The Tale of Two Marketing Camps

Ever seen the movie ‘Daddy Daycamp’? It’s the story about two Dad’s who take the leap and get thrust into a summer day camp, only to find out that their competitor across the lake is going to give them a run for their money.

This leads me to today’s topic of marketing and the two camps – Smarketing and Farketing.

Why two camps? Because in small business I’ve generally found that most businesses fall into one camp or the other.  It’s a strange dilemma and one I’ve seen from time to time in certain small businesses that I’ve come across.

Why is it that some small business owners continue down the same path or stay in the same camp, with the same old broken ways of doing things, yet they complain and suffer but won’t change?

Let’s look at the two camps and do a little comparison. There are those that work in what I refer to as Smarketing and there’s the other group that sits over in camp Farketing.

SMARKETING is all about innovating, creating and producing marketing, advertising and promotions that break the barrier. Or at least makes the leap across the canyon.

It’s the owner that sees the possibilities and takes a step outside the box to go where he or she hasn’t gone before.

It’s the owner, partner or manager that says, “We can do things different and have a positive impact on our prospects and customers.”

This camp is constantly staying ahead of the curve and really fun to work with.

When you visit Camp SMARKETING you’ll most likely experience one or all of the following traits:

1. These campers think outside the box.

2. They like to go where no one else has gone before.

3. They’re not afraid to take it up a notch and do some serious testing to see what works and what doesn’t.

4. These campers are most likely very profitable and are seeing ROI.

Compare this with ole’ Camp FARKETING where these folks stick with the old marketing that just looks worn out and should be left in the musty basement, tucked away and never to be seen again.

The marketing at this camp is dull and regurgitated from years past saying, “We have been here and done this before but would like to show you again!”

It’s the same ole, same ole, sell, sell, sell – pitch, pitch, pitch. Blah, Blah, Blah!

These campers think that their way of doing things is just fine, yet their businesses tend to stagnate, suffer and sit idle. He or she scratches the old head and wondering why it ain’t working like it used to? Why are the same old ads, headlines and gimmicks just not bringing the business their way as in years past?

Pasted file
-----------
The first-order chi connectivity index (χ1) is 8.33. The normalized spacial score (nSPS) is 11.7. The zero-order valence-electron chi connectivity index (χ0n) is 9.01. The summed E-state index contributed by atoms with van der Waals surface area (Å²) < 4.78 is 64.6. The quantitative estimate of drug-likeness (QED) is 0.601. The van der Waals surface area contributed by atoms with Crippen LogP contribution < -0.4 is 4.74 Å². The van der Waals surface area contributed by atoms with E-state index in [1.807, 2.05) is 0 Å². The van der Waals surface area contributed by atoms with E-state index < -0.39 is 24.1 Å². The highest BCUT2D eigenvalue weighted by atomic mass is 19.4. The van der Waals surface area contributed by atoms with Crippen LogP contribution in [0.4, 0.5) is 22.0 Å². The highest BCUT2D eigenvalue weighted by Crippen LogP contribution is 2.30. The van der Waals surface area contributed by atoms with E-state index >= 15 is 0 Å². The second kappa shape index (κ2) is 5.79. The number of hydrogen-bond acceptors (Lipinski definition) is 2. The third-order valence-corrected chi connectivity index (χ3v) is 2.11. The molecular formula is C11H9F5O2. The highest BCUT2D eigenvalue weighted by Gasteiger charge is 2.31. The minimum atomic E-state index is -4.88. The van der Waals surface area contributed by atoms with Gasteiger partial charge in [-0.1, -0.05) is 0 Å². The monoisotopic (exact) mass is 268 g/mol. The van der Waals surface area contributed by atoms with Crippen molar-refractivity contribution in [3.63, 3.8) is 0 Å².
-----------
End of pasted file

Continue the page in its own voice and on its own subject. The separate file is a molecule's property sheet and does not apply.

Then one night the campers hear the cheers and music coming from Camp SMARKETING and a few of the Farketers decide to venture over and see what all the hubbub is about.

They arrive to see their competitors, some known and others unknown, sharing strategies and tactics that just seem unreal and far out there.

And then something happens that the ole’ Farketers didn’t anticipate. A few of their group become curious enough that they decided to pull up stakes and camp out at Camp Smarketing to see what they could learn and implement in their business.

Something had opened their minds and now they were ready to venture out.

The great news for these campers is that they can now begin on a journey that will bring change, but more so they’ll begin to see improvements in their businesses, if they pay attention, listen and then take action.

So there you have it – the two camps. Which one are you in? Or are you just getting started and need to decide which one you’ll be staying at?

I hope you choose the camp that “Thinks Outside the Box” and if you do then consider connecting with The SmallBiz Mechanic and he’ll make sure your properly outfitted for the adventure.

To your success,

Dave Krygier


Tales of Click – Marketing Beyond Alaska

Back in the beginning or what I refer to as the early years of the web, we experienced a huge influx of business, partly because of being early adopters.

This journey we talk about and share was somewhat adventurous and brings to the forefront that one of the main reasons we ventured onto the web was the simple fact of being able to market to our prospects and existing clients in the State of Alaska.

Up until this point the farthest reach we had was Alaska and had yet to penetrate all the tiny markets in this huge region.

With this transition also brought the reality that it would take a few years for many of these communities to come online and be able to find us on the web.

Technology was slow, sluggish and very frustrating at times. On two occasions a tech spent half a day working to get my Mac connected to the ISP. Now a days we connect automatically or in less than minute.

In one city we moved to they had to send three service techs out to install and setup a 115k ISDN modem. I later learned that we were the first residential customer to receive this ‘fast connection’.

This was a time of adventure and I will readily admit, it was just that and more. DoubleClick was charging rates for banner ads that were up in the stratosphere. Google was just birthed but in its infancy, and pay-per-click was still a child.

And we were still maintaining top positions on all the search engines. Being early adopters we built and built and built, to the point that our site had over 250 pages of content on it.